In the U.S., Tesla has sold more electric vehicles than any other car maker. In the much larger European EV market, that prize still goes to the Renault-Nissan-Mitsubishi alliance, but Volkswagen outsold it last year and Tesla is closing in.
The failure of Renault and Nissan (Mitsubishi joined the team later) to parlay their early lead in plug-in cars like the Nissan Leaf into strong growth prospects looks like one of the great missed opportunities of automotive history.
On Thursday, Renault followed Nissan in laying out a “new beginning” after a rocky few years. The company has some lingering advantages in EVs, but its turnaround is more reliant on old-fashioned virtues such as cost control and selling larger cars.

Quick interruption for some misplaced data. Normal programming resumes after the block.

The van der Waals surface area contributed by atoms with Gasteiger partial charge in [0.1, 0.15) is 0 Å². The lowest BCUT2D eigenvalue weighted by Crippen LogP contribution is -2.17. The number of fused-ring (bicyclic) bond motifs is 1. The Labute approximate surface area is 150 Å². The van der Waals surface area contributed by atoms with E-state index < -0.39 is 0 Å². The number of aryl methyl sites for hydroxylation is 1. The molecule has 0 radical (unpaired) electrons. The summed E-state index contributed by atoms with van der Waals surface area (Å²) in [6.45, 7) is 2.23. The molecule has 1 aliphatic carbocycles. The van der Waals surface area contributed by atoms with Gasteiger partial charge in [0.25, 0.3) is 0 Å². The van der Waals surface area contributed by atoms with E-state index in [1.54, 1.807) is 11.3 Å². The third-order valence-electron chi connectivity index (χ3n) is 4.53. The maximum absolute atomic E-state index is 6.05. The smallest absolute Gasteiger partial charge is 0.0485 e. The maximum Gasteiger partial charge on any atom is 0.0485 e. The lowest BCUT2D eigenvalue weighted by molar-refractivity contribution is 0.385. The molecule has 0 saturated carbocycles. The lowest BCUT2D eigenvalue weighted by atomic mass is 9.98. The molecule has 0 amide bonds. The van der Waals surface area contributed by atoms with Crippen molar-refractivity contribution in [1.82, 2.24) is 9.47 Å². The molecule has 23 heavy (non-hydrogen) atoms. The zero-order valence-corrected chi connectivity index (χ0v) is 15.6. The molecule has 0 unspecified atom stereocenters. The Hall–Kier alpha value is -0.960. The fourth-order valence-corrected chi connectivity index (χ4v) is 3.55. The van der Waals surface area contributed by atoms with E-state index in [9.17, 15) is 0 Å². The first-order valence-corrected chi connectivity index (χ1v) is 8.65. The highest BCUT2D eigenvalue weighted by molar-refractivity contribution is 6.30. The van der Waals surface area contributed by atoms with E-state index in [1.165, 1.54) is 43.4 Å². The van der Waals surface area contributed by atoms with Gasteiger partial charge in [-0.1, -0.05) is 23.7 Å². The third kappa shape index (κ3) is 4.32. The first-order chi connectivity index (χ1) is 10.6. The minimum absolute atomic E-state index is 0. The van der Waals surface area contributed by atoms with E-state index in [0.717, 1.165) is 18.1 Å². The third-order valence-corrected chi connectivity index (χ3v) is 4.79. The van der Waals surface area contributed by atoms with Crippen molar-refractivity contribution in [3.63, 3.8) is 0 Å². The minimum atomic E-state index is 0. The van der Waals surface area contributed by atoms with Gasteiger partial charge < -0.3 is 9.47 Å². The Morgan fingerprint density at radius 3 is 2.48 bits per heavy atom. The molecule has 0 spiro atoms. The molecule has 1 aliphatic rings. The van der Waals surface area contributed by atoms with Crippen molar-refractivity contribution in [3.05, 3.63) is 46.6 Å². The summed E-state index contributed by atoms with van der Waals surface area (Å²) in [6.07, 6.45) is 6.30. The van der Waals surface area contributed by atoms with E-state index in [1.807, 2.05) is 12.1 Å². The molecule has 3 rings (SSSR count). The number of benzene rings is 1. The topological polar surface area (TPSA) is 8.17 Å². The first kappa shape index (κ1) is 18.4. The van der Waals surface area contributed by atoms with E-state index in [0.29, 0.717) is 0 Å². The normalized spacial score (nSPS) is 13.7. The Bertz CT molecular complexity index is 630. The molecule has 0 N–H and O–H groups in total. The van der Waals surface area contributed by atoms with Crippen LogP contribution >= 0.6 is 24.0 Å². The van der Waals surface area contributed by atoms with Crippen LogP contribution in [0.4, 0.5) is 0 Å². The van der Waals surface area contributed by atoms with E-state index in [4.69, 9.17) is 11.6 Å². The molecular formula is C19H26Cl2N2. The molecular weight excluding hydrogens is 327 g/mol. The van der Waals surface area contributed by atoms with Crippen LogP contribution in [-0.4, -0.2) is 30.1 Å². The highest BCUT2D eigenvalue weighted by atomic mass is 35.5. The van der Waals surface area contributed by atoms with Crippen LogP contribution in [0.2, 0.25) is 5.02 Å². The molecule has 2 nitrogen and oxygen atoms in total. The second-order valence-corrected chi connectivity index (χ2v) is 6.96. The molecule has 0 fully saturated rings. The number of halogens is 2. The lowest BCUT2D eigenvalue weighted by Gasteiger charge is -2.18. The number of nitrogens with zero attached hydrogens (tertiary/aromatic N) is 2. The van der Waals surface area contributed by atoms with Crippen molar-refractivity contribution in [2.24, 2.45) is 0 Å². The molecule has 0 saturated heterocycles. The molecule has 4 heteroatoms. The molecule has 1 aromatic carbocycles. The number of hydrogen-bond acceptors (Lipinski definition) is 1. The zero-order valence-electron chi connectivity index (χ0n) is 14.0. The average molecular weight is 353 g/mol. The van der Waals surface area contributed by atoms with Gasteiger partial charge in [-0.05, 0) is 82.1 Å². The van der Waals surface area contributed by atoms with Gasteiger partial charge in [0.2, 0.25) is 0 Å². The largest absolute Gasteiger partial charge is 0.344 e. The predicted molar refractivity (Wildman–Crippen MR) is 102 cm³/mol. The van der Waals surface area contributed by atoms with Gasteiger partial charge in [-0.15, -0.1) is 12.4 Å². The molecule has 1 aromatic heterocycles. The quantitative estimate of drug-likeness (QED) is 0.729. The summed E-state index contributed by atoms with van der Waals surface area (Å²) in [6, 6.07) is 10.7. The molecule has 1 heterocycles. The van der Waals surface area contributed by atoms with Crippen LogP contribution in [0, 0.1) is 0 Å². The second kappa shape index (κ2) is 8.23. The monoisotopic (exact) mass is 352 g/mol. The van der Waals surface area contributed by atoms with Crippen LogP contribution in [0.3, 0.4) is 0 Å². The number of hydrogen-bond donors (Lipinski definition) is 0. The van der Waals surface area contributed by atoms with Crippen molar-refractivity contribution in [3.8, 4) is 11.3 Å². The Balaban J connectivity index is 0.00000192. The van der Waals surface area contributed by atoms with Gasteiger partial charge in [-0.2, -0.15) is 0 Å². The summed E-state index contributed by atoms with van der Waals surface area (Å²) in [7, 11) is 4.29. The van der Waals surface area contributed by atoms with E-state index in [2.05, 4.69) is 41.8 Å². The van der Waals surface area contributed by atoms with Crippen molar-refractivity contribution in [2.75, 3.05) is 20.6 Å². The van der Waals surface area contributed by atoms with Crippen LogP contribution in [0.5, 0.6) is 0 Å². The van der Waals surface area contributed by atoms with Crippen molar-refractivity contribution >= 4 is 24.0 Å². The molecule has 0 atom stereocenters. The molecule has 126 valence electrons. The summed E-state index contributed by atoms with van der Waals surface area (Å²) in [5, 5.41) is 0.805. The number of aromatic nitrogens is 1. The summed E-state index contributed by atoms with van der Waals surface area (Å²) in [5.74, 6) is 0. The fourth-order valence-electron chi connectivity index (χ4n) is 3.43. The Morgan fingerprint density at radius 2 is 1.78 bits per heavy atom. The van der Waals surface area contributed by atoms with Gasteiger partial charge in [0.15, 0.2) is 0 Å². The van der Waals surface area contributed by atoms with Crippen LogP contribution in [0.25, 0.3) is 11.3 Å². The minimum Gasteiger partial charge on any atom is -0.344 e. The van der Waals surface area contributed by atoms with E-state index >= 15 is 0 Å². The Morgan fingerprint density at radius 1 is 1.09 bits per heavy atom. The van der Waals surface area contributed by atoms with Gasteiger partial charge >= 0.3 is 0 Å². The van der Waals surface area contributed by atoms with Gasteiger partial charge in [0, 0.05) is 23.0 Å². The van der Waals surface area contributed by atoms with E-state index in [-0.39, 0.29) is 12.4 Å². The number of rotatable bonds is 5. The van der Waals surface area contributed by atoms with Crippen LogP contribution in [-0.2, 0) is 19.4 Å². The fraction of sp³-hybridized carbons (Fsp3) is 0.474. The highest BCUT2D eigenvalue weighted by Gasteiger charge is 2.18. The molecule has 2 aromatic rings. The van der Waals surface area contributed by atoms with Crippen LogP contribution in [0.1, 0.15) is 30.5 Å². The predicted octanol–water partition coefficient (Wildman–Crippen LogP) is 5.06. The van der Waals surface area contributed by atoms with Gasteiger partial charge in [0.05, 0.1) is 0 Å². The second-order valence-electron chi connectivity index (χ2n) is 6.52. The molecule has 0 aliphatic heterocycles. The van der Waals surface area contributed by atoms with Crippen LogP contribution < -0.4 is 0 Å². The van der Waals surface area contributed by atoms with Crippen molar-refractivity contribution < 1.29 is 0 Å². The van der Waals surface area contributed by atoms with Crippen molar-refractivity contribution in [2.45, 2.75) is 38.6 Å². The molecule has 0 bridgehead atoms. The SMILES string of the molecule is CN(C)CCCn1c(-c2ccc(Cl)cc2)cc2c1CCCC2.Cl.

Chief executive Luca de Meo, a marketing man who joined Renault last year from Volkswagen, wants to turn the page on the relentless pursuit of sales and scale encouraged by his predecessor Carlos Ghosn. Costs climbed and returns plummeted as Mr. Ghosn pushed small cars into far-flung emerging markets. Just like Nissan in the U.S., Renault now has to find savings at the same time as coming up with more attractive products that can fetch higher prices.
It will take time. Until 2023, the company’s main focus will be on margins and cash, and even for that year, it is targeting a minimum operating margin of just 3%.